is unreasonable, providing the State reports its final determinations 
to the Department and explains the bases of its determination as 
required under Sec.  154.210(b)(2). As discussed in the impact analysis 
section, since many States are already performing these functions, the 
cost burden to States would be small and would largely be offset by 
rate review grants provided by the Department to help States improve 
their rate review processes. In those cases where a State does not have 
an effective rate review program, HHS would make its own determinations 
regarding whether a rate increase that meets or exceeds the established 
threshold is unreasonable.
    HHS would post on its Web site the information contained in each 
preliminary justification for each rate increase subject to review 
under Sec.  154.200. For consumer clarity, HHS would also post on its 
Web site the final disposition of each rate increase reviewed by either 
HHS or a State. Therefore, either a State or HHS would make a final 
disposition for all rate increases reviewed under the proposed rule, 
similar to current rate filing practices under the NAIC System for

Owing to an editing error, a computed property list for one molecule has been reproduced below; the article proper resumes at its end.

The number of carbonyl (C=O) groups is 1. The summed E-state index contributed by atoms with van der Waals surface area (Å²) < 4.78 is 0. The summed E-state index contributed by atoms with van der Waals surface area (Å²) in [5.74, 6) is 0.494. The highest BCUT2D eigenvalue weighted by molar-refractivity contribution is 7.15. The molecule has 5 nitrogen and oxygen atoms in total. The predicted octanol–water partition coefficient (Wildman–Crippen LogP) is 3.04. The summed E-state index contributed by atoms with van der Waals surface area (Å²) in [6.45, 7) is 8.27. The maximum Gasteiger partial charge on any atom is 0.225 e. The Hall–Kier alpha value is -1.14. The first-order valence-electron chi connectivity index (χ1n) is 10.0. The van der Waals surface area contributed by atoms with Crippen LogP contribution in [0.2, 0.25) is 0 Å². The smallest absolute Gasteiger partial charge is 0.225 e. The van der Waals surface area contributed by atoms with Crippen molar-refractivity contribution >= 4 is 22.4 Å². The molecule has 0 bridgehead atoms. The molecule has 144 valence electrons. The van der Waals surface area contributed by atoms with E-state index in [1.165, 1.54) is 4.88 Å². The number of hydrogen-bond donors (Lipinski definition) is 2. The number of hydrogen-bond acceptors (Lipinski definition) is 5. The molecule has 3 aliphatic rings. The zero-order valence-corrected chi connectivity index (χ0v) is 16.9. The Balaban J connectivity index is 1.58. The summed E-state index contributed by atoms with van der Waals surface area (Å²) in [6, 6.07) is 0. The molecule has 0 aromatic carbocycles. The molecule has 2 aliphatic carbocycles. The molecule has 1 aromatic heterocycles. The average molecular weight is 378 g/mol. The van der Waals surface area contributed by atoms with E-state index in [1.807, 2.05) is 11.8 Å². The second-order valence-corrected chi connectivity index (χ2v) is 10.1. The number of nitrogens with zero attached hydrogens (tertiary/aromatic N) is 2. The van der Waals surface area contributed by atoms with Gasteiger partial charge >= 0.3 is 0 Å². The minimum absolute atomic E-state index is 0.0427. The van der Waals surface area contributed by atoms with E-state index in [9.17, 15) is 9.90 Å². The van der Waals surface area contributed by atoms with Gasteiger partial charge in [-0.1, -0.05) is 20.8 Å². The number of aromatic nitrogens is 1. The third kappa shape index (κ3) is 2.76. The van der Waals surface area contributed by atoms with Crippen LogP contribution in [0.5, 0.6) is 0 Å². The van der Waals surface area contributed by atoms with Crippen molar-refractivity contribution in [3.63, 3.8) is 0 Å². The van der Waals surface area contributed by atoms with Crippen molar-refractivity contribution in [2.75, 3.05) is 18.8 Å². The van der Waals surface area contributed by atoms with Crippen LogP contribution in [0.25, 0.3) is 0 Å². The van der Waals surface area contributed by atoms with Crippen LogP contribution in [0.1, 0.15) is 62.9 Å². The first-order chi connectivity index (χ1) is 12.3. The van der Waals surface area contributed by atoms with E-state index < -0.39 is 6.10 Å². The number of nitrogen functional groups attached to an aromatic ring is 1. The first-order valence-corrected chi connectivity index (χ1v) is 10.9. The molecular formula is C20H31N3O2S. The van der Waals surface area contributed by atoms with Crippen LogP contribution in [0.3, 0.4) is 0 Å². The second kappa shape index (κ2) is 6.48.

Electronic Rate and Form Filing (SERFF) or similar State-based filing 
systems.
    As explained in the impact analysis section, HHS estimates that 773 
rates would be reviewed under the proposed rule because they meet or 
exceed the established threshold and that 25 to 35 States, in whole or 
in part based on market segment, would be reporting to HHS and posting 
dispositions on approximately two-thirds of these rates (or 515 
filings) for at least one market. The RIA also estimates that reporting 
information from the State to Department will require approximately 20 
minutes per filing. Thus the annual burden for this requirement is 
approximately 172 hours. HHS estimates that the additional burden of 
posting to the States would be negligible, since States currently post 
information about the disposition of rates. However, we welcome 
comments regarding the burden associated with the State posting burden 
requirements described in Sec.  154.225.

D. ICRs Regarding the Final Justification and Final Notification (Sec.  
154.230)

    The proposed rule would require health insurance issuers to submit 
to HHS and the relevant State a final justification for any 
unreasonable rate increase that would be implemented and to display 
this information on their Internet Web sites. If an issuer is legally 
permitted to implement an unreasonable rate increase and declines to 
implement the increase, the issuer would provide notice to HHS that it 
will not implement the increase. As discussed in the impact analysis 
section, HHS estimates that 417 issuers will submit an estimated 371 to 
1,396 rates for review and that it will take between 6 to 16 hours to 
complete the entire justification process. HHS estimates that 773 rates